When the baby has grown to be a toddler, you still have relatively tight boundaries. They will be learning how to stay within the boundaries for the freedom that you give them and experiencing the consequences when they don’t. The rules and expectations you create for them are an invitation to live wisely, not a way to make sure that they know you are the one in charge. You invite them to live by rules, because it helps them escape the consequences. If you see them moving toward a boundary, you may warn them, but allow them to choose, if the consequences weren’t too severe.
When a child grows older, the boundaries expand as they show the ability to make right choices. Since you have taught them how to recognize boundaries for themselves, they hopefully make good choices while they are away at school, with friends, or by themselves. The more they show self-governance, you provide greater freedom. When they cross the boundaries, you reduce their freedom by moving them down the V.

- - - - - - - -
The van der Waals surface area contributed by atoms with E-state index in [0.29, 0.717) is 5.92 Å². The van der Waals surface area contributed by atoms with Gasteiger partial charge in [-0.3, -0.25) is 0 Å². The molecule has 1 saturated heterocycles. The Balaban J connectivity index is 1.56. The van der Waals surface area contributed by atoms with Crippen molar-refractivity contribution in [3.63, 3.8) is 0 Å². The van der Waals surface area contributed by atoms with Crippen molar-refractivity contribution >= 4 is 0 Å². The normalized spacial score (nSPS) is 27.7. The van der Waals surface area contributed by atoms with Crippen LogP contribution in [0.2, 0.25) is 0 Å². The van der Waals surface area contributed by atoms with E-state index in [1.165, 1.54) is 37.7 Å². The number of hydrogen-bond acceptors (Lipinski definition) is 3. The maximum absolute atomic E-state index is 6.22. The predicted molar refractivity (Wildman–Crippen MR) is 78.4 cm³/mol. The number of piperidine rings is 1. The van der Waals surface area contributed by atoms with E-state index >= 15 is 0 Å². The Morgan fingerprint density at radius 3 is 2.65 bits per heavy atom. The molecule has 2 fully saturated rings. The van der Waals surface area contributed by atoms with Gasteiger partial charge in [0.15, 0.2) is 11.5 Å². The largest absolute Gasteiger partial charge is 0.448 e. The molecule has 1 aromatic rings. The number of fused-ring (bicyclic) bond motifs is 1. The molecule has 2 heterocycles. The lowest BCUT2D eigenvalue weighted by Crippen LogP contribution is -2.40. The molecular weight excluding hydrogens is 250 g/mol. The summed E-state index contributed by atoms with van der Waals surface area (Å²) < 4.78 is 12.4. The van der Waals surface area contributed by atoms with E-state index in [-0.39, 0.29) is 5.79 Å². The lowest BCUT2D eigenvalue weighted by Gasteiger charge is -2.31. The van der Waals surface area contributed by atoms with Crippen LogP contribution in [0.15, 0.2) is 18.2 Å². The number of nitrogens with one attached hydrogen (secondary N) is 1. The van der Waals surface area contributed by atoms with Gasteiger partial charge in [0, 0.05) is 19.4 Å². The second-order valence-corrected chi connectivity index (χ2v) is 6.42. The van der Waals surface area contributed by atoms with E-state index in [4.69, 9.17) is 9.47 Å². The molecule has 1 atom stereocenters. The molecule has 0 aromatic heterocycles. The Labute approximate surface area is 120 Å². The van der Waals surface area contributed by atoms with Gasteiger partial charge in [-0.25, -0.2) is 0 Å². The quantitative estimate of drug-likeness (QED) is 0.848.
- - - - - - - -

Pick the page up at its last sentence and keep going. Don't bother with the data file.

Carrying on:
You might say to an older child, “go where you want, be safe and be home by sunset”. If that does not happen, and you determine it is willful disobedience, you move them down the freedom V until they demonstrate they will more likely be home at the designated time.
Reason for the Boundaries
The end goal is to have the child set their own boundaries that are always inside the clear boundaries.
If you remember, the definition of self-governance is “delaying immediate gratification for future benefit.” Another simple, very practical way to see self-governance is when you, rather than the authorities, set boundaries for yourself.
You value people when you commit to influence people to be self-governing. You cannot do it for them. As much as you might want to control, it is often best to allow people to cross the boundary and suffer the consequences, if not too severe for them or the organization. You can control the people you lead, but it is seldom the best action. Exercising personal freedom is an essential part of what it means to be human and learning how to be self-governing after experiencing consequences.
If you learn to pre-decide, then you become more self-governing and suffer less consequences.